The trautonium came into being in the late 1920s'/early thirties as a result of a conversation between the composer Paul Hindemith and the engineer Friedrich Trautwein when they met in the experimental radio station at the Berlin academy of music. Trautwein had first envisaged developing an electronic organ which was refused on financial grounds. Hindemith, being a viola virtuoso, suggested creating an electronic instrument that could be played in the manner of a stringed instrument. As a result of their collaboration three instruments were constructed for the performance of Hindemiths' triostucke, with Hindemith, Oskar Sala and Rudolph Schmidt to play each of the parts. As a result of the concerts' success Telefunken wanted to commission a home electronic instrument based on the design and Oskar Sala who had become enthusiastic about the project, involved himself in the development of a dual manual version with a pedal as a master volume control.
   Telefunken had, in the meantime designed the rather delightfully named thyratron tube, which produced a  rich, skewed sawtooth waveform that is quite distinct when viewed on an oscilloscope and becomes almost a square wave when the output is driven hard enough. Trautwein presented Sala with a circuit which had two such valves synchronised with each other as sound generators, the second tube sounding an octave lower. This became the basis of the subharmonic generator, the means by which polyphony could be achieved, soon after Sala was able to produce intervals of a third and fifth by choosing certain tubes. After the second world war a "somewhat crazy circuit" as Sala described it, was designed that enabled the complete realisation of the undertone sequence with a twenty sequence switch. This was extended to 24 divisions on the semiconductor version. It is therefore somewhat ironic that Hindemith had this to say of the subharmonic series-

It seems to me repugnant to good sense to assume a force capable of producing such an inversion ... [The undertone series] can never have for music the same significance as the overtone series ... This ‘undertone series’ has no influence on the color of the tone, and lacks the other natural advantages of the overtones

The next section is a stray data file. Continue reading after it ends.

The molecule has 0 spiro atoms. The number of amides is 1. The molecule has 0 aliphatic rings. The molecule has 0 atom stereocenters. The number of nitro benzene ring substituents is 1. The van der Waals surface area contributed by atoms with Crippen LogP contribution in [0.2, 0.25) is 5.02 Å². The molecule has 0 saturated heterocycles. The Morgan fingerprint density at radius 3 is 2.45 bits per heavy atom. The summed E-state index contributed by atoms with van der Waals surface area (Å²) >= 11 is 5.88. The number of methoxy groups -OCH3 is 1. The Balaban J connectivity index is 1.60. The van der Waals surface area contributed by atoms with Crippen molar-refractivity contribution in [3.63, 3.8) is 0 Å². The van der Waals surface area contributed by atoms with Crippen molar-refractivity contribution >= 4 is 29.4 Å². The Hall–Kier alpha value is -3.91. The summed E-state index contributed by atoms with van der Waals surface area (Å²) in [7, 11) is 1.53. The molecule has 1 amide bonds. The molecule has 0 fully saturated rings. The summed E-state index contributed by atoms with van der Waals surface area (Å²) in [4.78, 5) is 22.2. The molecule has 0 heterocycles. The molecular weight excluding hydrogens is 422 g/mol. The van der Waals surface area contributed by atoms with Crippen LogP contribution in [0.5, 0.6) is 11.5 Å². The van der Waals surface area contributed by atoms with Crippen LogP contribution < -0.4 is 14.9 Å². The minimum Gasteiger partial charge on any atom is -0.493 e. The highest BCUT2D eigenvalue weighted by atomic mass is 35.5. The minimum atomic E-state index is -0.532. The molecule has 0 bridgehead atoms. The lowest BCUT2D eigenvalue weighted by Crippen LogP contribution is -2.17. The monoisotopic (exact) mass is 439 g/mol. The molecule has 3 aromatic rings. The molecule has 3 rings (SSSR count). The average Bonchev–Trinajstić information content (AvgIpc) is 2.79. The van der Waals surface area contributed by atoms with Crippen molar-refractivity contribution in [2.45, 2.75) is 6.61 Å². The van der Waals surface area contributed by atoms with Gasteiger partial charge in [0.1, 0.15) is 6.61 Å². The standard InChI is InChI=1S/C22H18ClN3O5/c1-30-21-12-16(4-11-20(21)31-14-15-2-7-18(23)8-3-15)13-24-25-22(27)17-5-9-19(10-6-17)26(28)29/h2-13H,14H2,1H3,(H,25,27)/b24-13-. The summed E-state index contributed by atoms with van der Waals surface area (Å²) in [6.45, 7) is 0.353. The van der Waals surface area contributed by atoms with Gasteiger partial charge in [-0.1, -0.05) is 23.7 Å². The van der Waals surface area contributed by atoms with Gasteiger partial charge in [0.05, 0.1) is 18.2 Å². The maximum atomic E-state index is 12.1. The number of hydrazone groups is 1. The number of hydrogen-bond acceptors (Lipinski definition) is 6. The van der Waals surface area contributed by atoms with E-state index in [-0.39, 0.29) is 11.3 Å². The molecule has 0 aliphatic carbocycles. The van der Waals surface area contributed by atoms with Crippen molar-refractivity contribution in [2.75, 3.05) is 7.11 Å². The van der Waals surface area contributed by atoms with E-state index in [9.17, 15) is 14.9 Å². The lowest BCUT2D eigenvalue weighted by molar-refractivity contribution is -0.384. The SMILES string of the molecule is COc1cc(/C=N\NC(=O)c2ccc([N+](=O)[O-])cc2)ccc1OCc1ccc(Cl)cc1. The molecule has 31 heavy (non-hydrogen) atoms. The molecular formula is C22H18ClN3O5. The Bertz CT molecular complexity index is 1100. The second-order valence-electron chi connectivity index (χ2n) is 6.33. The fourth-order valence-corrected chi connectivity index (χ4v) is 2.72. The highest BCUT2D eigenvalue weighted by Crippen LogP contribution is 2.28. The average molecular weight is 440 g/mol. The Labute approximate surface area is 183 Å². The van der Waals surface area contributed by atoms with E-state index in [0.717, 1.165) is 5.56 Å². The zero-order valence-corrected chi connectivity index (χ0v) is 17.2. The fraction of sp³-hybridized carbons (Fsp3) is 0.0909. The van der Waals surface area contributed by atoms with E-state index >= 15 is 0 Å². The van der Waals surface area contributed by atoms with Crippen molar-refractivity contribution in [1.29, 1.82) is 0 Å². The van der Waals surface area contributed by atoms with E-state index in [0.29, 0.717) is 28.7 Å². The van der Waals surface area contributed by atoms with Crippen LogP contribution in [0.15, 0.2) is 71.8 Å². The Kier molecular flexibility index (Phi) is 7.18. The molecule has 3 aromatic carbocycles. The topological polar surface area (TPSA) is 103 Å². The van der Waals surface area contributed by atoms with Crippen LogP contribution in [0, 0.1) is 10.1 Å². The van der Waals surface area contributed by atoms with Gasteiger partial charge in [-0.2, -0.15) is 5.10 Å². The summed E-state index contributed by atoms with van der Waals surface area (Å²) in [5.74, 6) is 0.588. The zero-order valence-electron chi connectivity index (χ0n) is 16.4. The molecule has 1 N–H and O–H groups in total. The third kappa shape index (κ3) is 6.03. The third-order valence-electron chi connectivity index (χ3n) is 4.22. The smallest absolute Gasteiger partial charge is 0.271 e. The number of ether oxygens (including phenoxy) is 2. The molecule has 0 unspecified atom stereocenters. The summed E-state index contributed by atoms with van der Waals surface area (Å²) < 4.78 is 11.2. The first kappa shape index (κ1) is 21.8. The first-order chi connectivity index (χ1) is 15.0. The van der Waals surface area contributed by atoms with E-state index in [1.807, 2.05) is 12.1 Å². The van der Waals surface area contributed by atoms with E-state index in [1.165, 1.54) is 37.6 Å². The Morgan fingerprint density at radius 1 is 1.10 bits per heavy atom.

series ... (Hindemith, the Craft of Musical Composition, p. 78).


  In Sala's own words, " The subharmonic sequence is in itself an interesting occurrence. The tones become lower and lower and therefore have a fuller sound. They don't have anything in common with the sinus tones of the overtone sequence. they always stay polyphonic while being played together and of course respond as sawtooth waves to any kind of formant."
  The other main feature of the Trautoniums' sound are the fourfold formant filters, for the time a very sophisticated means of varying the timbre of a waveform. It is essentially four switchable lowpass/bandpass filters with resonance, one for each of the subharmonics. Unlike many filter designs which self oscillate when the resonance is increased, Trautweins' circuit distorts, producing an effect described as trompeten, or a trumpet like brassy texture. The combination of the bandmanual, subharmonic generator and the formant filters made for an instrument of great subtlety, being capable of chameleon like changes in timbre, great expressivenes and polyphony.

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